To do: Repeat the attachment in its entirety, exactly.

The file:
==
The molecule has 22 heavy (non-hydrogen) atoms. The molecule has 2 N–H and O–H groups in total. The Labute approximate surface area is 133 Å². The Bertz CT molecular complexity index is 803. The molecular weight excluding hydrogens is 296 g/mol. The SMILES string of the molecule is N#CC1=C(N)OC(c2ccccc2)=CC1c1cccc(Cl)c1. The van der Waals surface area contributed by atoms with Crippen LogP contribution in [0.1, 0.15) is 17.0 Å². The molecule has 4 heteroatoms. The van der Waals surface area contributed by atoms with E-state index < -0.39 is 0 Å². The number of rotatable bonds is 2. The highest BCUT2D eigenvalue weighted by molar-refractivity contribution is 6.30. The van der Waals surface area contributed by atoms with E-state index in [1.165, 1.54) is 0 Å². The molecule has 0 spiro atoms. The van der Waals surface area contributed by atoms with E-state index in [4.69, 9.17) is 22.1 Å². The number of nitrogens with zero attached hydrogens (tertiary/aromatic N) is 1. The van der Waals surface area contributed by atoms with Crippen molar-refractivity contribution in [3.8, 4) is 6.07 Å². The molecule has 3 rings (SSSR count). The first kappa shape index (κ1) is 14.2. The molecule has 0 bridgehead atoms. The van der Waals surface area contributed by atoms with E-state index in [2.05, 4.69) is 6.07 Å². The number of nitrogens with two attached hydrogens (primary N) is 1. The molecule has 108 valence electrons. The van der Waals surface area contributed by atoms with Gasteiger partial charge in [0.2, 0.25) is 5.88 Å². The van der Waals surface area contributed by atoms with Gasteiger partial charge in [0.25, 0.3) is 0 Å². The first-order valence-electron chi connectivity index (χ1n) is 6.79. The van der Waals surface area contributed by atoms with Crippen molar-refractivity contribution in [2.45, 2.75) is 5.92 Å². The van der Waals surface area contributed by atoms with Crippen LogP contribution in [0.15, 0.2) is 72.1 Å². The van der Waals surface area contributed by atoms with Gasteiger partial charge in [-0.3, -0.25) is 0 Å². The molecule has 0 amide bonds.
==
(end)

The molecule has 22 heavy (non-hydrogen) atoms. The molecule has 2 N–H and O–H groups in total. The Labute approximate surface area is 133 Å². The Bertz CT molecular complexity index is 803. The molecular weight excluding hydrogens is 296 g/mol. The SMILES string of the molecule is N#CC1=C(N)OC(c2ccccc2)=CC1c1cccc(Cl)c1. The van der Waals surface area contributed by atoms with Crippen LogP contribution in [0.1, 0.15) is 17.0 Å². The molecule has 4 heteroatoms. The van der Waals surface area contributed by atoms with E-state index < -0.39 is 0 Å². The number of rotatable bonds is 2. The highest BCUT2D eigenvalue weighted by molar-refractivity contribution is 6.30. The van der Waals surface area contributed by atoms with E-state index in [1.165, 1.54) is 0 Å². The molecule has 0 spiro atoms. The van der Waals surface area contributed by atoms with E-state index in [4.69, 9.17) is 22.1 Å². The number of nitrogens with zero attached hydrogens (tertiary/aromatic N) is 1. The van der Waals surface area contributed by atoms with Crippen molar-refractivity contribution in [3.8, 4) is 6.07 Å². The molecule has 3 rings (SSSR count). The first kappa shape index (κ1) is 14.2. The molecule has 0 bridgehead atoms. The van der Waals surface area contributed by atoms with E-state index in [2.05, 4.69) is 6.07 Å². The number of nitrogens with two attached hydrogens (primary N) is 1. The molecule has 108 valence electrons. The van der Waals surface area contributed by atoms with Gasteiger partial charge in [0.2, 0.25) is 5.88 Å². The van der Waals surface area contributed by atoms with Gasteiger partial charge in [0.25, 0.3) is 0 Å². The first-order valence-electron chi connectivity index (χ1n) is 6.79. The van der Waals surface area contributed by atoms with Crippen molar-refractivity contribution in [2.45, 2.75) is 5.92 Å². The van der Waals surface area contributed by atoms with Crippen LogP contribution in [0.15, 0.2) is 72.1 Å². The van der Waals surface area contributed by atoms with Gasteiger partial charge in [-0.3, -0.25) is 0 Å². The molecule has 0 amide bonds.